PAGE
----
There are those who maintain that the picadors were themselves something of a myth. | R.D.


Alberto Pareja is a name that will probably mean very little to you, but it is a name that seems fairly apt. A “pareja” is a couple or it is a partner, a curiosity of the Spanish language in that it can be both one half of a relationship or the whole relationship.

Until now, Alberto, who hails from Son Servera, has enjoyed a fairly unremarkable football career with a fairly unremarkable football team - Constància from Inca, who once upon a time, in the 1940s and 1960s, managed to make it to the second tier of Spanish football.

Since the ‘60s, it has been third or fourth tier. Constància are currently in Tercera Division which, because of the confusing nature of football leagues, means that they are in the fourth tier. Last Saturday, Alberto, 27, scored his first goal for Constància. In all probability, it will be his last, as Alberto is embarking on a new phase of his life.

‘La Isla de las Tentaciones’ is the title of a Telecinco TV programme, which should require no translation in order to understand that it is a version of ‘Love Island’. The fourth edition is now being broadcast, and Alberto is one of the “tentadores”, the tempters. Alberto is therefore seeking a pareja, wishing at the same time to form a pareja.

Prior to the first show being aired, Alberto explained in an interview that he is a bit of a “picaflor”, a hummingbird. Whilst filming in the Dominican Republic, one doubts that he performed a downward dive that the male hummingbird does during the courting procedure, the acceleration of which is said to be the fastest for any vertebrate undergoing a voluntary aerial manoeuvre.

A hummingbird he admits to being, an explanation of the “picaflor” being that he is a “Don Juan, the seductive man who needs to flirt in order to live”. Another states that the hummingbird uses “specific tactics to avoid stable relationships”. So, will The Island of Temptations create a permanent pareja or a fleeting one?

The “picaflor” is a cousin, mate you might almost say, of the “picador”. He is the horseman who thrusts a lance into the bull during the bullfight. Is he not? He is, but there is another type of picador, one who had his heyday during the years of Mallorca’s great tourism boom.

Tomeu Canyelles is a Mallorcan historian and author. He has made music and tourism his specialities, having written about the development of music, especially in the sixties - “Beatles Made in Mallorca”, a collaboration with musicologist Francesc Vicens, was critically acclaimed when it was published a few years ago. With Gabriel Vives, he brought out “Magaluf, més enllà del mite” (Beyond the Myth) in summer 2020.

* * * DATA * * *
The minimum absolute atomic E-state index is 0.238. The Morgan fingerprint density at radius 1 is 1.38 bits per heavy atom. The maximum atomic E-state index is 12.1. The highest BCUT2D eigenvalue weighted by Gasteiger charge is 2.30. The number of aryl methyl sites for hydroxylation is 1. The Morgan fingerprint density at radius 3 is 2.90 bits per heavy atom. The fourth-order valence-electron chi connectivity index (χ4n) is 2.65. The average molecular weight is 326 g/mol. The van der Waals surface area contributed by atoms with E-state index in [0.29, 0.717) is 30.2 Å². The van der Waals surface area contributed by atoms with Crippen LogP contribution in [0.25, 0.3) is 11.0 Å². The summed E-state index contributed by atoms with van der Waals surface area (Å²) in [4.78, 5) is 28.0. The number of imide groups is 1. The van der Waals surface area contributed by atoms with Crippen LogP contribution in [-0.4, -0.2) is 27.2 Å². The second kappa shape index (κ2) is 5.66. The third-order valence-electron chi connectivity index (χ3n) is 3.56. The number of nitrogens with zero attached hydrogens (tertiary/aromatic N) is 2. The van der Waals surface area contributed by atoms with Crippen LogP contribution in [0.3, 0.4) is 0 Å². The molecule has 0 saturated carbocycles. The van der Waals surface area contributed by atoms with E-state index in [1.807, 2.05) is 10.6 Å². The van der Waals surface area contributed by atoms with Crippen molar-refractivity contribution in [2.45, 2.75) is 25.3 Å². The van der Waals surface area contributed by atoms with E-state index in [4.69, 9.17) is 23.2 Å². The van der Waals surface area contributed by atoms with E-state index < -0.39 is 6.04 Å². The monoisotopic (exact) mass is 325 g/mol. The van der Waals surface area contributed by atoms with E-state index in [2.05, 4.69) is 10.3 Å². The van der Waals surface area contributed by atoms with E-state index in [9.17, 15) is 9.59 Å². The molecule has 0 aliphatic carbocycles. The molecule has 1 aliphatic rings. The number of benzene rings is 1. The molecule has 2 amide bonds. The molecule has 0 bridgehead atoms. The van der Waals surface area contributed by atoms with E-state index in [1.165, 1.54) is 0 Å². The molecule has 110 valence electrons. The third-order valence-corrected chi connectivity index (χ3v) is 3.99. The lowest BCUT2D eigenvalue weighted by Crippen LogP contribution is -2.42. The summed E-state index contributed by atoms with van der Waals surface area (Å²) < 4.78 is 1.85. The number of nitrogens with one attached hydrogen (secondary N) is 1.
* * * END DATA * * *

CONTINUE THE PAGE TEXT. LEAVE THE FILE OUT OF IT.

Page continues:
In 2015, he received much attention for his study of the social phenomenon that was the picador. His book was “Els Picadors Mallorquins”; its subtitle translated as “seducers and seduced during the touristic boom”. Seducer, tempter - picador or picaflor; take your pick.

If you wish to mix the two, and to paraphrase Muhammad Ali, it’s float (or dive) like a hummingbird, bite like a mosquito. The picadors of Majorca got their name not from the bullring but from the mosquito. As with myths about Magalluf, there are those who maintain that the picadors were themselves something of a myth. The veteran Mallorcan musician Tomeu Penya reckons so, but for Tomeu it was the “foreigners”, the tourists, “who seduced us”. Maybe, but the subtitle implied that Canyelles had that possibility covered.

For the author, there was no doubt as to their existence. The picadors frequented beaches, hotel receptions and clubs. Characteristics of this Mallorcan seducer included the fact that they were particularly attuned to tourism. They had some grasp of languages.

From suntans they could spot whether a female tourist had just arrived. Their mode of transport was a Lambretta or a Seat 600. They did not have a sinful conception of sex, which was to cause outrage among members of the church. Journalists took exception to them, as they were seen to be damaging to the island’s reputation. In fact, the German newspaper ‘Die Zeit’ ran a piece in 1966 which highlighted the nuisance they caused to holidaymakers.

Canyelles argued that the picador was driven either by the desire for sexual conquest or by money - there were female tourists who could bestow gifts on them. Whatever the motive, the picador died out in the 1970s, the consequence, for example, of the oil crisis that led to the closure of many clubs but more importantly because of a changing dynamic in gender relations.

A picaflor is not a picador, albeit there is a sort of similarity. The picaflor exists in a world where the dynamic has created mass voyeurism of the relations, all played out an island of temptations. For Alberto, well the best of luck to him as he seeks to forge a new career in television and in finding the right “pareja”.